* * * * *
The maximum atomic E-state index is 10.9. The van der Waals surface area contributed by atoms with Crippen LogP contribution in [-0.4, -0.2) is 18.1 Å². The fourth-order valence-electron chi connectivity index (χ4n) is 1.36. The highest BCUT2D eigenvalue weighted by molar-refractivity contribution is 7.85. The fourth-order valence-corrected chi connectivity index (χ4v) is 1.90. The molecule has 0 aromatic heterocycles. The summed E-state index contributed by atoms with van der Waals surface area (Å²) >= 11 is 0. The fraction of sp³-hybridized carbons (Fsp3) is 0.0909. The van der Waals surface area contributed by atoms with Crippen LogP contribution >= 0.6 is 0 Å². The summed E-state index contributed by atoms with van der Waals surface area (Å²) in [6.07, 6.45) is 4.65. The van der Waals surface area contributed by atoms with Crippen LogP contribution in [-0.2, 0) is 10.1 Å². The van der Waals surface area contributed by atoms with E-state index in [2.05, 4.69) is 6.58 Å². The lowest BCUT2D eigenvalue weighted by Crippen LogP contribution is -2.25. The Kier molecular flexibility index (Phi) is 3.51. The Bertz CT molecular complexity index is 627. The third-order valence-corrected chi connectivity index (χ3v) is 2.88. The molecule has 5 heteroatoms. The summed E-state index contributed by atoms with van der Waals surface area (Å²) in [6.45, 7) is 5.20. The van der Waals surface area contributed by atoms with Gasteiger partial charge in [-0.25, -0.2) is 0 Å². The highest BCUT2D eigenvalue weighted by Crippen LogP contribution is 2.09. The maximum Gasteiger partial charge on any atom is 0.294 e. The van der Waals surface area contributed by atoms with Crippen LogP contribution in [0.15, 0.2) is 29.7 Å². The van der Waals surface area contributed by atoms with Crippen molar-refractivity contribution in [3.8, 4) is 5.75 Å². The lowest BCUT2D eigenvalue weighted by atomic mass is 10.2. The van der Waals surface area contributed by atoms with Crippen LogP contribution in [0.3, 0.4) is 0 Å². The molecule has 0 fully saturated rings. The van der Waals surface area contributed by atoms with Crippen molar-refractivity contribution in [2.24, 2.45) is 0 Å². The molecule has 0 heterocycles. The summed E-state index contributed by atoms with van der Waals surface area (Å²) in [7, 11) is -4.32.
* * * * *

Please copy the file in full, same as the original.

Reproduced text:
The maximum atomic E-state index is 10.9. The van der Waals surface area contributed by atoms with Crippen LogP contribution in [-0.4, -0.2) is 18.1 Å². The fourth-order valence-electron chi connectivity index (χ4n) is 1.36. The highest BCUT2D eigenvalue weighted by molar-refractivity contribution is 7.85. The fourth-order valence-corrected chi connectivity index (χ4v) is 1.90. The molecule has 0 aromatic heterocycles. The summed E-state index contributed by atoms with van der Waals surface area (Å²) >= 11 is 0. The fraction of sp³-hybridized carbons (Fsp3) is 0.0909. The van der Waals surface area contributed by atoms with Crippen LogP contribution >= 0.6 is 0 Å². The summed E-state index contributed by atoms with van der Waals surface area (Å²) in [6.07, 6.45) is 4.65. The van der Waals surface area contributed by atoms with Crippen LogP contribution in [-0.2, 0) is 10.1 Å². The van der Waals surface area contributed by atoms with E-state index in [2.05, 4.69) is 6.58 Å². The lowest BCUT2D eigenvalue weighted by Crippen LogP contribution is -2.25. The Kier molecular flexibility index (Phi) is 3.51. The Bertz CT molecular complexity index is 627. The third-order valence-corrected chi connectivity index (χ3v) is 2.88. The molecule has 5 heteroatoms. The summed E-state index contributed by atoms with van der Waals surface area (Å²) in [6.45, 7) is 5.20. The van der Waals surface area contributed by atoms with Gasteiger partial charge in [-0.25, -0.2) is 0 Å². The highest BCUT2D eigenvalue weighted by Crippen LogP contribution is 2.09. The maximum Gasteiger partial charge on any atom is 0.294 e. The van der Waals surface area contributed by atoms with Crippen LogP contribution in [0.15, 0.2) is 29.7 Å². The van der Waals surface area contributed by atoms with Crippen molar-refractivity contribution in [3.8, 4) is 5.75 Å². The lowest BCUT2D eigenvalue weighted by atomic mass is 10.2. The van der Waals surface area contributed by atoms with Crippen LogP contribution in [0.3, 0.4) is 0 Å². The molecule has 0 fully saturated rings. The van der Waals surface area contributed by atoms with Crippen molar-refractivity contribution in [2.24, 2.45) is 0 Å². The molecule has 0 heterocycles. The summed E-state index contributed by atoms with van der Waals surface area (Å²) in [7, 11) is -4.32.